We tested, and we increased the penalties, and there were a couple or three repentant dopers who showed that it was possible to win or not clean or not and we sort of believed them but not really because really who knew? And there was Armstrong, and phantom pregnancies, and shit you couldn’t make up. Our struggle was long, public, and in the world of public relations, well – we pretty much lost. There’s plenty of evidence that other professional sports were doped up to the eyeballs, but they’ve got around it by taking the simple path of largely ignoring it. Reading Joey Barton’s blog a couple of years ago was an eye-opener: in a professional football career at the highest level he’d been piss-tested twice, and blood tested never.
So credit where it’s due – no sport’s gone as far as cycling in tracking down the cheats or working with the testers. When it comes to the catch, we’re the best. I’d actually take less fright at my son declaring he wanted to be a pro cyclist than a footballer or a rugby player. He could do it clean.
If he didn’t, then there’s a well-worn path for him and any other cheating pro, and I think the reality is that the chances are pretty high now that if he did cheat he’d be taking it: two-year ban, fired from the team. If it’s a WorldTour team or an MPCC member the team might even get suspended, if there’s a couple of positives within a specified time frame. In all likelihood, his career would be over and his bank account emptied. Why would you take that risk?
So we’ve done OK, but you think…it could all just be better. Cycling is cleaner than it was. It is, demonstrably, working, on some levels.
But on others it is failing miserably.
What future, for example, does Femke Van den Driessche have in cycling now? After the witch-hunts of the Armstrong era who’s going to listen to someone who may or may not be a willing, knowing cheat? The media’s too full of David Walsh wannabes and vessels anxious to prove themselves as damning and unforgiving as a Kimmage to ever let that happen. What’s going to happen to this young woman, not even a full-fledged senior yet, who apparently comes from a home intent on winning the Bizarre Criminal Tendencies award at the Odd Belgians annual dinner? (I’m referring to her father and EPO-suspended brother’s upcoming trial on budgie-rustling charges…) Who, from cycling, is going to reach out and try and help her?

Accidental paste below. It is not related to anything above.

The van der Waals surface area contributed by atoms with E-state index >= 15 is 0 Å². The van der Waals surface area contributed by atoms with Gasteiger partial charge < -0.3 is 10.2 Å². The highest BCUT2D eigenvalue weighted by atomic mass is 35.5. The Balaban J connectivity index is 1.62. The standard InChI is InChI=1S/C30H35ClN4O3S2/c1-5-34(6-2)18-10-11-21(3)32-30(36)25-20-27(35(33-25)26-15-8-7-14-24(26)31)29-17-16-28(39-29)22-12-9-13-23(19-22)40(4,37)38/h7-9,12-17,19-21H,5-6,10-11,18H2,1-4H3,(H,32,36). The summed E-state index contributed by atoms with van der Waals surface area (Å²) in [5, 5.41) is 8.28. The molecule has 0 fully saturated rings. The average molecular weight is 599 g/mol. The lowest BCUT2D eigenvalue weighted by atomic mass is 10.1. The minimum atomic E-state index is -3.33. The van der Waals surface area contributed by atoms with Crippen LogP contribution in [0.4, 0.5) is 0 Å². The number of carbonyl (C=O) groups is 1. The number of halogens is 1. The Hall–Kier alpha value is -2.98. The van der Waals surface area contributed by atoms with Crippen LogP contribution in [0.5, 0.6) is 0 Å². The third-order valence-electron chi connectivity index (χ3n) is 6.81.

What of Luca Paolini, who tested positive for Cocaine and then confessed to an addiction to painkillers? As loud a cry for help as it gets from a man who has bought pleasure to millions and who is quite clearly struggling. But instead of asking itself why, the cycling media’s more worried about whether a team-mates positive test should or shouldn’t mean Katusha get suspended. Have we really forgotten Pantani that quickly? Frank VDB mean nothing to you? Read Thierry Claveyrolat’s obituary. Too many ex-cyclists die alone and abandoned by their sport. Paolini’s not even an ex-cyclist, not yet, but we’re abandoning him already.
We’ve led the charge for cleanliness and truth, now we should lead the charge for rehabiliation and help, just as we always should have done.